A competent two or three member team of live, on-site editors could make this happen at each show. I would readily choc up $15 for a professional audio copy of the show i was just at. For video who knows how much more… T-shirts sell for ridiculous amounts after all.

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  14. I think music on USB is a great idea. Doesn’t necessarily have to be live just a great design that matches the look of the band. USBs are used in schools these days so they’re ripe to become a fashion item.

  15. David says:

    Einsturzende Neubauten did this I think in 2002-2003 on their tour, they burned every concert to cd. There’s no reason to have to mix the show or anything, it adds unneeded cost and wouldn’t be worth doing to every show. The soundboard records the entire show, all they would have to do is export this and out it on usb. My only concern is, will it be lossless, and will it be drm?

  16. Dave says:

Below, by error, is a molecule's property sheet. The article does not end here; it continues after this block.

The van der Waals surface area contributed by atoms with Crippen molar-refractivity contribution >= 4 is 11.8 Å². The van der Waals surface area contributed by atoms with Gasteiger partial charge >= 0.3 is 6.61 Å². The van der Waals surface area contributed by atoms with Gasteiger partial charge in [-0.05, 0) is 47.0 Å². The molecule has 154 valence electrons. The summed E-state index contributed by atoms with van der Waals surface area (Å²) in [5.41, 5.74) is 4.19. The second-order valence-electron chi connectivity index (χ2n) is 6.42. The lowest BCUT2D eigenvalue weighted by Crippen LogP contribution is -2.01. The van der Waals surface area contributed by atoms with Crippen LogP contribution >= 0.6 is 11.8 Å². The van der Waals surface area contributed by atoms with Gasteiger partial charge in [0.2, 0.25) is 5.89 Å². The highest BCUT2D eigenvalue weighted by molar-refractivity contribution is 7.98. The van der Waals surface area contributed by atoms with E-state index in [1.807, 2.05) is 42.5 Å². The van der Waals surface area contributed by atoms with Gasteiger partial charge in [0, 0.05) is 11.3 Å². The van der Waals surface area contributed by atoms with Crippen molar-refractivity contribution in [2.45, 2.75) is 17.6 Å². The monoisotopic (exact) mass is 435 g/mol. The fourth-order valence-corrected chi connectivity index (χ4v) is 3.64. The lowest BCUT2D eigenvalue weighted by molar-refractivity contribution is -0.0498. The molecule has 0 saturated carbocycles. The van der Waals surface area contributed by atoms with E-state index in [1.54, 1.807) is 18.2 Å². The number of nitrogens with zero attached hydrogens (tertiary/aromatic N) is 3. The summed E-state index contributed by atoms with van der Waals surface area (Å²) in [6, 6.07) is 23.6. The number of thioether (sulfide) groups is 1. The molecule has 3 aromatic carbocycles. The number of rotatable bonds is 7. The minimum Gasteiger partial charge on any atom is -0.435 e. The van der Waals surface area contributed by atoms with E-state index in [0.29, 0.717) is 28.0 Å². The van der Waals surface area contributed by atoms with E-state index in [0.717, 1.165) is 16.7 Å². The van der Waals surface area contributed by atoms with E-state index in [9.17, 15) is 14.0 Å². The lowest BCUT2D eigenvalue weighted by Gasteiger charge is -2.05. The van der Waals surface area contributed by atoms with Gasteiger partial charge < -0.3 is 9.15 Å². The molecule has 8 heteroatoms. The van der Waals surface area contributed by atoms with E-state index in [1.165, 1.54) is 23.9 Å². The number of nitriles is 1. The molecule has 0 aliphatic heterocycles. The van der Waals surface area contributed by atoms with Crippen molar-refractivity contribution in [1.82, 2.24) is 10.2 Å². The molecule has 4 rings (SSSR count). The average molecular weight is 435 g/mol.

I was at a Barenaked Ladies concert last winter, and they sold the concert on USB stick for about $15. mp3s of the songs on a stick. Simple, but the best ideas usually are. You pay for the concert-on-a-stick before the concert, and take the receipt to the table afterwards and get the stick.

    BNL also offers each individual concert online a couple of days afterwards, but I guess this is best for those who have immediate gratification issues ๐Ÿ™‚

  17. Rob says:

    The point about making them pay for the concert USB before the show is a good one as it allows you to know how many need to be produced.

    As for developing bands who might look into doing this, consider the time after the show fans are waiting for the drives to be finished as an opportunity to mingle – even make that part a selling point for purchasing the usb drive.

    And while a usb drive may still end up costing more than a CD, the re-usability of the drive alone would make it worth purchasing for many folks. An artist branded drive could also entitle fans that come to future shows to a reduced cost for that show’s recording as well cultivating a “taping” fanbase

  18. chicob says:

    It is only natural that this is the way music will be sold most music is transferd that way..

  19. Ashley says:

    Based on the above coments some of you might be interested in what we at Aderra are doing.